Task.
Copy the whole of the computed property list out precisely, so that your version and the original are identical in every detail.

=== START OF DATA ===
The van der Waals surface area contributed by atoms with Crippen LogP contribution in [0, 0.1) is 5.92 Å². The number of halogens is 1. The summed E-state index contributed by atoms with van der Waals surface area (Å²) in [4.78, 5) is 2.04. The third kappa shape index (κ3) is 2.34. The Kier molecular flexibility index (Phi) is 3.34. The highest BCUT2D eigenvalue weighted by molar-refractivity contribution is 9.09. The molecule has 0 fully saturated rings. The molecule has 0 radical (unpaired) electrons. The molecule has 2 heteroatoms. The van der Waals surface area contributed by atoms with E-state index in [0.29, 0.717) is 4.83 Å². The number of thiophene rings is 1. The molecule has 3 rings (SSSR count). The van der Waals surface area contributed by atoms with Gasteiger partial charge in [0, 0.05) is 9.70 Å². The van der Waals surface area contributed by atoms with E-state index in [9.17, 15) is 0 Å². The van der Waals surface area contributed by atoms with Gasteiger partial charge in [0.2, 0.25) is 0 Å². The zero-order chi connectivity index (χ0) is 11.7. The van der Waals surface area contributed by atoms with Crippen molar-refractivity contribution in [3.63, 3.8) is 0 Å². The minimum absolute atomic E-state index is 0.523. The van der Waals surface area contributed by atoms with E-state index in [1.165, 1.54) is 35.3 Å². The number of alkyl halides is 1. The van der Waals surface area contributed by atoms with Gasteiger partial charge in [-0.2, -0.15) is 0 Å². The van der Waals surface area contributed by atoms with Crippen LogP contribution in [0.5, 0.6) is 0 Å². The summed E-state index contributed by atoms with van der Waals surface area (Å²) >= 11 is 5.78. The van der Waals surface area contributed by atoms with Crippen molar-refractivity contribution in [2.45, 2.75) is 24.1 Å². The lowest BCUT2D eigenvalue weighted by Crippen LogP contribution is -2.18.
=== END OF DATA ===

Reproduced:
The van der Waals surface area contributed by atoms with Crippen LogP contribution in [0, 0.1) is 5.92 Å². The number of halogens is 1. The summed E-state index contributed by atoms with van der Waals surface area (Å²) in [4.78, 5) is 2.04. The third kappa shape index (κ3) is 2.34. The Kier molecular flexibility index (Phi) is 3.34. The highest BCUT2D eigenvalue weighted by molar-refractivity contribution is 9.09. The molecule has 0 fully saturated rings. The molecule has 0 radical (unpaired) electrons. The molecule has 2 heteroatoms. The van der Waals surface area contributed by atoms with E-state index in [0.29, 0.717) is 4.83 Å². The number of thiophene rings is 1. The molecule has 3 rings (SSSR count). The van der Waals surface area contributed by atoms with Gasteiger partial charge in [0, 0.05) is 9.70 Å². The van der Waals surface area contributed by atoms with E-state index in [9.17, 15) is 0 Å². The van der Waals surface area contributed by atoms with Gasteiger partial charge in [0.2, 0.25) is 0 Å². The zero-order chi connectivity index (χ0) is 11.7. The van der Waals surface area contributed by atoms with Crippen molar-refractivity contribution in [3.63, 3.8) is 0 Å². The minimum absolute atomic E-state index is 0.523. The van der Waals surface area contributed by atoms with E-state index in [1.165, 1.54) is 35.3 Å². The number of alkyl halides is 1. The van der Waals surface area contributed by atoms with Gasteiger partial charge in [-0.2, -0.15) is 0 Å². The van der Waals surface area contributed by atoms with Crippen LogP contribution in [0.5, 0.6) is 0 Å². The summed E-state index contributed by atoms with van der Waals surface area (Å²) >= 11 is 5.78. The van der Waals surface area contributed by atoms with Crippen molar-refractivity contribution in [2.45, 2.75) is 24.1 Å². The lowest BCUT2D eigenvalue weighted by Crippen LogP contribution is -2.18.